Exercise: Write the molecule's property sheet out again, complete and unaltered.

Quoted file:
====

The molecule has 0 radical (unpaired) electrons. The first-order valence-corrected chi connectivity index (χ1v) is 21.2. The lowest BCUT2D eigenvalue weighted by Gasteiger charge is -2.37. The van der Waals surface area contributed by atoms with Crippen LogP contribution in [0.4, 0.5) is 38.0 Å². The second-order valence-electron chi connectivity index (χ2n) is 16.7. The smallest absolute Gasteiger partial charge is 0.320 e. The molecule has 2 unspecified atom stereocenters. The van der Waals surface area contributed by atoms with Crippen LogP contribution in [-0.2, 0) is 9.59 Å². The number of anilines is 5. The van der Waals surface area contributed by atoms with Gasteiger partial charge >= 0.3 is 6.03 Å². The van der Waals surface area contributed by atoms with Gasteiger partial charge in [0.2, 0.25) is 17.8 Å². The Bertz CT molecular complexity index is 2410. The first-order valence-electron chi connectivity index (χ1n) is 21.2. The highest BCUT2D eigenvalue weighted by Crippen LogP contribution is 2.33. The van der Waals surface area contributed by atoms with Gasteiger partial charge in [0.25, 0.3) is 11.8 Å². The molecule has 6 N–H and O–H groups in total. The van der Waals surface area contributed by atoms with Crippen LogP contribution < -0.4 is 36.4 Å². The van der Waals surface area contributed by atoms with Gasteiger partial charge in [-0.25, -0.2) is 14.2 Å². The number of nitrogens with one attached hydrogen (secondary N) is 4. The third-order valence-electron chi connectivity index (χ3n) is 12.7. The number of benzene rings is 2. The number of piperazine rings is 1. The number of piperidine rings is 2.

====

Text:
The molecule has 0 radical (unpaired) electrons. The first-order valence-corrected chi connectivity index (χ1v) is 21.2. The lowest BCUT2D eigenvalue weighted by Gasteiger charge is -2.37. The van der Waals surface area contributed by atoms with Crippen LogP contribution in [0.4, 0.5) is 38.0 Å². The second-order valence-electron chi connectivity index (χ2n) is 16.7. The smallest absolute Gasteiger partial charge is 0.320 e. The molecule has 2 unspecified atom stereocenters. The van der Waals surface area contributed by atoms with Crippen LogP contribution in [-0.2, 0) is 9.59 Å². The number of anilines is 5. The van der Waals surface area contributed by atoms with Gasteiger partial charge >= 0.3 is 6.03 Å². The van der Waals surface area contributed by atoms with Gasteiger partial charge in [0.2, 0.25) is 17.8 Å². The Bertz CT molecular complexity index is 2410. The first-order valence-electron chi connectivity index (χ1n) is 21.2. The highest BCUT2D eigenvalue weighted by Crippen LogP contribution is 2.33. The van der Waals surface area contributed by atoms with Gasteiger partial charge in [0.25, 0.3) is 11.8 Å². The molecule has 6 N–H and O–H groups in total. The van der Waals surface area contributed by atoms with Crippen LogP contribution < -0.4 is 36.4 Å². The van der Waals surface area contributed by atoms with Gasteiger partial charge in [-0.25, -0.2) is 14.2 Å². The number of nitrogens with one attached hydrogen (secondary N) is 4. The third-order valence-electron chi connectivity index (χ3n) is 12.7. The number of benzene rings is 2. The number of piperazine rings is 1. The number of piperidine rings is 2.